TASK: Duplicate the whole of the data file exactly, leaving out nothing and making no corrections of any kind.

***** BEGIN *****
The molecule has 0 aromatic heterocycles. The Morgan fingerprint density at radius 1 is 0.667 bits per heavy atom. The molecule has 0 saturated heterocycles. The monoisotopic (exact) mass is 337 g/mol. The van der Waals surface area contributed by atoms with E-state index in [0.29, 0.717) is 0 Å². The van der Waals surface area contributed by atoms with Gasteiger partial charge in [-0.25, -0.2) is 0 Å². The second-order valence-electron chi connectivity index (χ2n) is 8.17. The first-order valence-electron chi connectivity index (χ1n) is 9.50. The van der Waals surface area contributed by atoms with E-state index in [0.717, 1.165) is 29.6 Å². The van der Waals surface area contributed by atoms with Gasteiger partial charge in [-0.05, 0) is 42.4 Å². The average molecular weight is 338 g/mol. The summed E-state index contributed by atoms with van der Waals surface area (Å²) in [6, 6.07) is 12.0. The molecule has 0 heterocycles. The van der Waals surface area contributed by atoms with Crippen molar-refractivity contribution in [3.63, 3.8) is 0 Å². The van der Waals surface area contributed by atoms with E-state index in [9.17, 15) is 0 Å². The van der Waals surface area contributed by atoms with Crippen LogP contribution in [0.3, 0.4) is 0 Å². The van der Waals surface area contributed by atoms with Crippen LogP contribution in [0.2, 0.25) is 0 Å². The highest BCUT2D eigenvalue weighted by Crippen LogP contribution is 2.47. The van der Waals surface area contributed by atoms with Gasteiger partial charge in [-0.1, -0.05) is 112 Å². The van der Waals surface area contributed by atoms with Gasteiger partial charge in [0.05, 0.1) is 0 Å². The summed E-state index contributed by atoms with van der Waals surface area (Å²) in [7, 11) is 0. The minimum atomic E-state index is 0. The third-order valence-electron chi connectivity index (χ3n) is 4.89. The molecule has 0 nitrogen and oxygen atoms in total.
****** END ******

The molecule has 0 aromatic heterocycles. The Morgan fingerprint density at radius 1 is 0.667 bits per heavy atom. The molecule has 0 saturated heterocycles. The monoisotopic (exact) mass is 337 g/mol. The van der Waals surface area contributed by atoms with E-state index in [0.29, 0.717) is 0 Å². The van der Waals surface area contributed by atoms with Gasteiger partial charge in [-0.25, -0.2) is 0 Å². The second-order valence-electron chi connectivity index (χ2n) is 8.17. The first-order valence-electron chi connectivity index (χ1n) is 9.50. The van der Waals surface area contributed by atoms with E-state index in [0.717, 1.165) is 29.6 Å². The van der Waals surface area contributed by atoms with Gasteiger partial charge in [-0.05, 0) is 42.4 Å². The average molecular weight is 338 g/mol. The summed E-state index contributed by atoms with van der Waals surface area (Å²) in [6, 6.07) is 12.0. The molecule has 0 heterocycles. The van der Waals surface area contributed by atoms with Crippen molar-refractivity contribution in [3.63, 3.8) is 0 Å². The van der Waals surface area contributed by atoms with E-state index in [9.17, 15) is 0 Å². The van der Waals surface area contributed by atoms with Crippen LogP contribution in [0.3, 0.4) is 0 Å². The van der Waals surface area contributed by atoms with Crippen LogP contribution in [0.2, 0.25) is 0 Å². The highest BCUT2D eigenvalue weighted by Crippen LogP contribution is 2.47. The van der Waals surface area contributed by atoms with Gasteiger partial charge in [-0.1, -0.05) is 112 Å². The van der Waals surface area contributed by atoms with Gasteiger partial charge in [0.05, 0.1) is 0 Å². The summed E-state index contributed by atoms with van der Waals surface area (Å²) in [7, 11) is 0. The minimum atomic E-state index is 0. The third-order valence-electron chi connectivity index (χ3n) is 4.89. The molecule has 0 nitrogen and oxygen atoms in total.